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6 definitions by Woodenhead

 
1.
An outhouse; an outside no-running-water toilet in a small shed. True "Thunder Pavillions" are located at a cottage and situated out in the woods. Being a little "rough" and "ramshackle" helps. The door doesn't always close all the way. There also isn't necessarily a seat: a simple hole in a piece of plywood is often all there is. Common items found inside a Thunder Pavillion include cobwebs, a tin of ashes or lime, dust, 1-ply toilet paper, an old empty stubby beer bottle, and a stick. Normally used only in "desperate" situations, it can be a place of mystery, intrigue, and fear. Women traditionally do not use thunder pavillions; however they will if no other options exist. A moon cut into the door is a common marking. The thunder pavillion's natural habitat is in northern Ontario, Canada, but can be found worldwide nowadays.
After eating all of that chili, I had a turtlehead couldn't wait for Dave to get out of the bathroom, so I had to use the thunder pavillion. I also found out what that stick is used for...
by Woodenhead April 30, 2006
 
2.
An outhouse; an outside no-running-water toilet in a small shed. True "Thunder Pavillions" are located at a cottage and situated out in the woods. Being a little "rough" and "ramshackle" helps. The door doesn't always close all the way. There also isn't necessarily a seat: a simple hole in a piece of plywood is often all there is. Common items found inside a Thunder Pavillion include cobwebs, a tin of ashes or lime, dust, 1-ply toilet paper, an old empty stubby beer bottle, and a stick. Normally used only in "desperate" situations, it can be a place of mystery, intrigue, and fear. Women traditionally do not use thunder pavillions; however they will if no other options exist. A moon cut into the door is a common marking. The thunder pavillion's natural habitat is in northern Ontario, Canada, but can be found worldwide nowadays.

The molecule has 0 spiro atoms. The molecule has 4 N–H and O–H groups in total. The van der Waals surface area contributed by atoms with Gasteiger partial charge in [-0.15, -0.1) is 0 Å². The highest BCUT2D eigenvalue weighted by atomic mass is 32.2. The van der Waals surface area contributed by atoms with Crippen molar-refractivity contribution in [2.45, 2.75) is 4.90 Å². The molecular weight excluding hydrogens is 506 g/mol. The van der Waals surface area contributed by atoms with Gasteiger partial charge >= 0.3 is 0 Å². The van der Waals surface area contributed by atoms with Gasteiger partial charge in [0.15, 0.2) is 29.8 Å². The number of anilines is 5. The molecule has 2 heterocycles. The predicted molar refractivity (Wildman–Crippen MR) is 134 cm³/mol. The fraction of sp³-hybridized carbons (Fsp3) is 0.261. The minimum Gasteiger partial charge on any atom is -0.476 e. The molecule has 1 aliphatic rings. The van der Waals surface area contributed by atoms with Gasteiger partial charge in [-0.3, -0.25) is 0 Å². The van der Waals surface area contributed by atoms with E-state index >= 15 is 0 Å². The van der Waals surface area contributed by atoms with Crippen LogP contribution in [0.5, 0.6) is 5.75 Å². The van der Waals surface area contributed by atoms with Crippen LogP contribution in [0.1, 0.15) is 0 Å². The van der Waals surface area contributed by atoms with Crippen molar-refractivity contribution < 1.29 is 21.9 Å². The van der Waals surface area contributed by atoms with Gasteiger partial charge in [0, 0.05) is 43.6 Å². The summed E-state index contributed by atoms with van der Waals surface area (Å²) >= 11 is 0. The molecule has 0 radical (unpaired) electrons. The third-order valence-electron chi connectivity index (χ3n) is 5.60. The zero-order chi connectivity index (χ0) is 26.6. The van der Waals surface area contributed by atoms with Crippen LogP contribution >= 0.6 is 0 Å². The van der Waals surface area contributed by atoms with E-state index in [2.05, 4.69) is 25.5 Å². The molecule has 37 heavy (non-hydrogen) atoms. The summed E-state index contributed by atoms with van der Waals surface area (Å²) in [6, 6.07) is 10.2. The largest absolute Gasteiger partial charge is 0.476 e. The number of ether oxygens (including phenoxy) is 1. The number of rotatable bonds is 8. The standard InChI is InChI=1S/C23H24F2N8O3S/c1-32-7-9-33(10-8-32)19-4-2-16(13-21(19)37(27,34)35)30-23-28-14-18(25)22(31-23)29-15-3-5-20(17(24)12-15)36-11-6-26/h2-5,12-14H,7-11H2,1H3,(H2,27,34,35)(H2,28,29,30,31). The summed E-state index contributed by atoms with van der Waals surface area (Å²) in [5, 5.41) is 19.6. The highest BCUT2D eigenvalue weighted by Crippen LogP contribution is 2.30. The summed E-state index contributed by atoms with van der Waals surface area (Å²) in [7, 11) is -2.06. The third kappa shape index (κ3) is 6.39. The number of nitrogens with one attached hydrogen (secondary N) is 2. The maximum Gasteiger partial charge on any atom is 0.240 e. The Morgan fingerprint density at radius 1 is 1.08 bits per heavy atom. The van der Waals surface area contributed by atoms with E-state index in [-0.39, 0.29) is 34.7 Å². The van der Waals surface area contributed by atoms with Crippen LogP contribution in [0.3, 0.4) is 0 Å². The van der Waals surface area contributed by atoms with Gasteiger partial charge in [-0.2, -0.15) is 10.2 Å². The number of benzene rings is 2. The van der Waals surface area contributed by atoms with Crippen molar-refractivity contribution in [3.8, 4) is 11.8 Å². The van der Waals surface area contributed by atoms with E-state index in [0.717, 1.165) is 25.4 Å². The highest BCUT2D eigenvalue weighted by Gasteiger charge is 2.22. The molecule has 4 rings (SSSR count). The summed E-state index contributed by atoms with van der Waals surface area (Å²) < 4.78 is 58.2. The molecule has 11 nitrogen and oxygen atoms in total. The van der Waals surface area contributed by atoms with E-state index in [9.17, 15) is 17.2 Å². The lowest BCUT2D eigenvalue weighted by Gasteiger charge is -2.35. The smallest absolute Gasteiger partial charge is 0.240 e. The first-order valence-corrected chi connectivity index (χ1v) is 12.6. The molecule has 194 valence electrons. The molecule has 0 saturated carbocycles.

After eating all of that chili, I had a turtlehead and couldn't wait for Dave to get out of the bathroom, so I had to use the thunder pavillion. I also found out what that stick is used for...
by Woodenhead May 11, 2006
 
3.
A substitute phrase for "fuck you". Handy for use in places/situations where discretion is of importance. Also if you get caught saying "fuck you", and get asked to repeat what you just said, just say "brown shoes".
{in church}
1-"You got that cash you owe me?"
2-"No."
1-"Brown shoes!
{in grade 4}
1-"Psst... Buddy, you're such a dweeb..."
2-"FUCK YOU!"
Teacher-"WHAT did you say?"
2-"Brown shoes, ma'am."
by Woodenhead May 04, 2006
 
4.
An outhouse; an outside no-running-water toilet in a small shed. True "Thunder Pavillions" are located at a cottage and situated out in the woods. Being a little "rough" and "ramshackle" helps. Common items found inside a Thunder Pavillion include cobwebs, a tin of ashes or lime, dust, 1-ply toilet paper, and a stick. Normally used only in "desperate" situations...
"I had to go so bad I had a turtlehead, but Buddy was in the bathroom, so I had to go use the Thunder Pavillion!" "I didn't want to stink up the cottage so I used the Thunder Pavillion."
by Woodenhead April 17, 2006
 
5.
To leave some sort of engagement (a party, bar, wedding reception, etc.) without saying goodbye or having anyone notice until well after you are gone. Usually done if the individual is too drunk or tired to go on, but doesn't want anybody to know.
1- "Hey! Anyone seen Buddy?"
2- "No, not for an hour or so... must've pulled a back alley Sally!"
by Woodenhead May 06, 2006
 
6.
An otherwise thin person with a large gut. The protuberance should be large enough to rest a bottle of beer on (at least) without it falling off.
Hey, lunchbox, how's that diet going?
by Woodenhead December 30, 2005